Building a Shop Work Station

Building a Shop Work Station

While it’s not a substitute for a sturdy workbench, a compact workstation like this will be welcomed when you need some extra bench area in the shop. With four casters it easily rolls out from the wall, so you can work completely around the bench ? a feature we find helpful for many projects. Also, since glue won’t stick to the plastic laminate top, it makes an ideal glue?up table. The casters have a brake, allowing the workstation to be locked in place. A lightduty vise is not mandatory, but we find it often comes in handy.

The top (A) can be made first. Cut two pieces of 3/4 in. thick particleboard to 36-1/4 in. square, then apply a thin coat of white or yellow glue to each of the mating surfaces. Clamps can be used to apply pressure at the edges while several 1-1/4 by no. 8 flathead wood screws are driven to apply pressure at the center. Be sure to countersink the screw heads just below the surface. Allow the top to dry before using the table saw to trim it to 36 in. square.

Shop Workstation Table

Apply the lower laminate (D) first. Cut it about X in. oversized all around, then glue it in place with contact cement. A router with a laminate trimming bit is used to trim the edge of the laminate flush with the top. Next, following the same procedure, apply the laminate edging (C). The upper laminate (B) is added last.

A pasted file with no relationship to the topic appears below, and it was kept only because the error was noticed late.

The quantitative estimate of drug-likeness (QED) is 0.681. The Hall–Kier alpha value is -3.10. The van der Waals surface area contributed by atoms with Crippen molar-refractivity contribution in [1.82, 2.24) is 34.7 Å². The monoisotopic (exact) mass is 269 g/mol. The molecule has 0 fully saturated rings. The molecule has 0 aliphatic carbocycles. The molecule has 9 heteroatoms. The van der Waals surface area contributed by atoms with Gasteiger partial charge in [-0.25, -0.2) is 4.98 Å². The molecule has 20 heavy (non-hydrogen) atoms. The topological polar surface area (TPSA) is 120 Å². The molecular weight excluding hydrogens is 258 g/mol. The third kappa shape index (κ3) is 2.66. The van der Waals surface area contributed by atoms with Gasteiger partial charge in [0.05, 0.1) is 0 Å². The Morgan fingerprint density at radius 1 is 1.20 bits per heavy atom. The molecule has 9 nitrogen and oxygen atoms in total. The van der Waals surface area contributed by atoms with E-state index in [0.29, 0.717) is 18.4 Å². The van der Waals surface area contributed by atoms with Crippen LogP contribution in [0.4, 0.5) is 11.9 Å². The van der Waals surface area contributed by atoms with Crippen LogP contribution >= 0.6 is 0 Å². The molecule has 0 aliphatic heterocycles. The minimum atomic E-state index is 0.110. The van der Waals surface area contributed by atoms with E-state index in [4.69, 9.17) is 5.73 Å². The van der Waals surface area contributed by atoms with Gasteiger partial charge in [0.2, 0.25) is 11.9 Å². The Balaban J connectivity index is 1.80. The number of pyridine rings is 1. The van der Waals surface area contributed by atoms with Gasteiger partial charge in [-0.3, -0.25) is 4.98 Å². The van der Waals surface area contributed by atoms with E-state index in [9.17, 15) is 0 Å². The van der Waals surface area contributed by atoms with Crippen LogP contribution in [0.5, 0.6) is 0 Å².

The two stretchers (E), four narrow legs (F), and four wide legs (G) can now be cut to size from 3/4 in. thick stock. Using glue and flathead wood screws, the parts are assembled as shown in the exploded view.

Next, cut the bottom (J) to 25 in. square from 3/4 in. thick plywood stock. The two long aprons (H) and the two short aprons (I) can now be cut to size, then glued and screwed to the bottom as shown.

Join the leg assemblies (parts E, F, and G) to the base assembly (parts H, I, and J) with glue and wood screws. Check for quareness as the parts are assembled.

The casters we used have a brake, a feature we find useful with our workstation.

The vise (M) is a Jorgenson Pony Vise. It has a twin guides ensure smooth operation. Jaw faces measure 3-3/4 inches X 7 inches with an opening capacity of 9 inches. To keep the top edge of the vise flush with the work surface, the vise cleat (L) was added as shown. Two coats of paint were applied to the leg and base assemblies; then the laminated top was attached to the leg assemblies using four wood screws driven through each stretcher and into the underside of the top. The addition of a pair of vise faces (N) completes the project.

Work Bench

 

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